4. 21.1kms to 28kms (Halfway) – The 21.1kms in the main road leads us to the ocean at Muizenberg, there you can look forward to great views of the sea and great spectator support. We get to the half marathon mark at Fish Hoek and, from there, you will leave the sea – leaving the sea means you will have to climb some ‘speed humps’ from 21.1kms to 24.1kms. In this section, after running for a long time, the sub 5hour bus will take its first big walk and have a breather – I would propose runners to do so as they leave the ocean behind. From 24.1kms to 28kms, the route goes down and becomes flat, you can bank some time here but do not be explosive. Furthermore, on this area, it is here that you need to get your mind ready because you are about to encounter the first big hill called Chapmans Peak.

5. Halfway to 34.5kms – Chapmans Peak is the iconic section of the race and its also one of the most beautiful section of road anywhere in the world – you are privileged to be running here with many other runners, don’t forget to absorb that beauty even as you tackle the challenges. The climb begins at 29kms, its 4.5kms long but it’s not that steep, if you go fast here, you may pay later for that sin. Also, do not be deceived by Lil Chappies at 31.2kms to 34.5kms, you will descend after Lil Chappies and Chapmans Peak begins at 32.6kms and ends at 34.5kms. Run and Walk strategy needs to be implemented here – the sub 5hour bus will run and walk this one.

6. 34.5kms to 39kms – The 4km descend from Chapmans Peak is one of the most enjoyable and beautiful sections of the route because of the views. Additionally, this descend is the most dangerous section of race if not respected – you need to hold back on this area and protect those quadriceps. Drop those arms and shorten those strides, there will be a temptation to go to fast, DO NOT! If you go too fast here, you race will end exactly at Hout Bay because it becomes flat there and with damaged quadriceps, you won’t move. Take it easy but make a minute or two for your bank. After losing a minute or two at Chapmans Peak, the sub 5hour bus will play around 5:05-5:10/km, hold back, drop those arms and shorten the strides.

7. 39kms to 42.2kms (Marathon) – For me, Hout Bay is one of the major milestones of the TOM race because it gives you an indication on how you behaved in a marathon. If you started too fast, flew down Chapmans Peak, your legs will be SHOCKED on this flat section and as such you will be unable to move. If you remain disciplined on your marathon, you should be able to generate your expected race average pace. For example, the sub 5hour would work towards a 5:15/km 3km split as we prepare for Constantia Neck.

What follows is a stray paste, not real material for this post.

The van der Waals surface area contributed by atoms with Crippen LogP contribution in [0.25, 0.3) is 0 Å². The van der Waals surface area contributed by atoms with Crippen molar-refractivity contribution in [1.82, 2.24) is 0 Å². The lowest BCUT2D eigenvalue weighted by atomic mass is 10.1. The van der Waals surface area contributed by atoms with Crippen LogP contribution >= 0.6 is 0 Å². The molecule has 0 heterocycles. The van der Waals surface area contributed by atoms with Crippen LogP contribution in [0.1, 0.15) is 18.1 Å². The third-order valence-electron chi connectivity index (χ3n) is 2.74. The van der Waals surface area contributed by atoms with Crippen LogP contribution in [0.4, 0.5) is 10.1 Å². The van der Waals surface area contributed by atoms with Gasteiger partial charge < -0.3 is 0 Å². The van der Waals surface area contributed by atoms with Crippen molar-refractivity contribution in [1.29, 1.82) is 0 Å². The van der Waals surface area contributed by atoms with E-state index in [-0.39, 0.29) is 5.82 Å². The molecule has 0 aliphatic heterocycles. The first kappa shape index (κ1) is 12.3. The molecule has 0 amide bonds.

8. 42.2kms to 47.4kms – The climb to Constantia Neck will be gradual for 2kms where you will be exposed to the sun, it will start to get tough here, fight hard, you are not far from the finish. The steepest section of the whole race comes at 44kms, the last 2kms to the summit has the steepest gradient of the race. The majority of us will run and walk this one, lets do it with pride and with some time in the bank.

9. 47.5kms to 50kms – After Constantia Neck, you will get a descend to the 49th km mark. Having lost some time on the last hill, it’s time to make a few seconds here. Whilst enjoying your downhill, booooom, 1km climb to the 50th km mark welcomes you without notice, puuush, you are not far from UCT, kuboooo!

10. 50kms to 56kms – After the 50th km mark, you will experience a 3km descend to the 53rd km mark – it is hoped that when you arrive here, you will not be chasing time but enjoying your race because you will be having some time in your bank. At this stage, the sub 5hour bus should be 5mins ahead of schedule and moving at 5:45/km and in some instances 6:00/km. The last 3kms has two speed humps, a 600m one (known as Chet’s Hill) at 53.4kms and a 400m one at 55.4kms to UCT. Once you reach the UCT lawns, suck it in, you have Conquered the Current, WELL DONE!

Written by Mkhululi Jack